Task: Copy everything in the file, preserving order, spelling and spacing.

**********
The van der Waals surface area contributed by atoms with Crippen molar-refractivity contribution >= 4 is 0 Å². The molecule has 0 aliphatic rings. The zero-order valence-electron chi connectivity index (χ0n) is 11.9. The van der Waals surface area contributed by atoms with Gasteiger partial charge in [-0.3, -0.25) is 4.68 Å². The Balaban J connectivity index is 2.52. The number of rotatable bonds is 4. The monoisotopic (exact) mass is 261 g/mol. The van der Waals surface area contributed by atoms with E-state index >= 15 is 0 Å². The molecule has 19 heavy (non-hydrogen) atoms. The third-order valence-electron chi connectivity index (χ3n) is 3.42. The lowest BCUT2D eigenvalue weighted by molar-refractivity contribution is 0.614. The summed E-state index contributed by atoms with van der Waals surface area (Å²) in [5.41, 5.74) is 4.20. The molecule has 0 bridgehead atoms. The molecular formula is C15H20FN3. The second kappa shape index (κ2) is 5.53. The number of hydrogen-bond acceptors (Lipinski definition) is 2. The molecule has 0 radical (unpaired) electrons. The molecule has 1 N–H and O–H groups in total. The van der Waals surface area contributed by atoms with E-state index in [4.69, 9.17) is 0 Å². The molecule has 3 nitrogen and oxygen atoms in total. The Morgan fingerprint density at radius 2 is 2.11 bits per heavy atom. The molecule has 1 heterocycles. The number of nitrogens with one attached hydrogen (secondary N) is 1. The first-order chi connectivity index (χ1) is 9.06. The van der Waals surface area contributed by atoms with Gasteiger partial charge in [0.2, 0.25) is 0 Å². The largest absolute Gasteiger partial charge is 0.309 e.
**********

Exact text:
The van der Waals surface area contributed by atoms with Crippen molar-refractivity contribution >= 4 is 0 Å². The molecule has 0 aliphatic rings. The zero-order valence-electron chi connectivity index (χ0n) is 11.9. The van der Waals surface area contributed by atoms with Gasteiger partial charge in [-0.3, -0.25) is 4.68 Å². The Balaban J connectivity index is 2.52. The number of rotatable bonds is 4. The monoisotopic (exact) mass is 261 g/mol. The van der Waals surface area contributed by atoms with E-state index >= 15 is 0 Å². The molecule has 19 heavy (non-hydrogen) atoms. The third-order valence-electron chi connectivity index (χ3n) is 3.42. The lowest BCUT2D eigenvalue weighted by molar-refractivity contribution is 0.614. The summed E-state index contributed by atoms with van der Waals surface area (Å²) in [5.41, 5.74) is 4.20. The molecule has 0 bridgehead atoms. The molecular formula is C15H20FN3. The second kappa shape index (κ2) is 5.53. The number of hydrogen-bond acceptors (Lipinski definition) is 2. The molecule has 0 radical (unpaired) electrons. The molecule has 1 N–H and O–H groups in total. The van der Waals surface area contributed by atoms with E-state index in [4.69, 9.17) is 0 Å². The molecule has 3 nitrogen and oxygen atoms in total. The Morgan fingerprint density at radius 2 is 2.11 bits per heavy atom. The molecule has 1 heterocycles. The number of nitrogens with one attached hydrogen (secondary N) is 1. The first-order chi connectivity index (χ1) is 9.06. The van der Waals surface area contributed by atoms with Gasteiger partial charge in [0.2, 0.25) is 0 Å². The largest absolute Gasteiger partial charge is 0.309 e.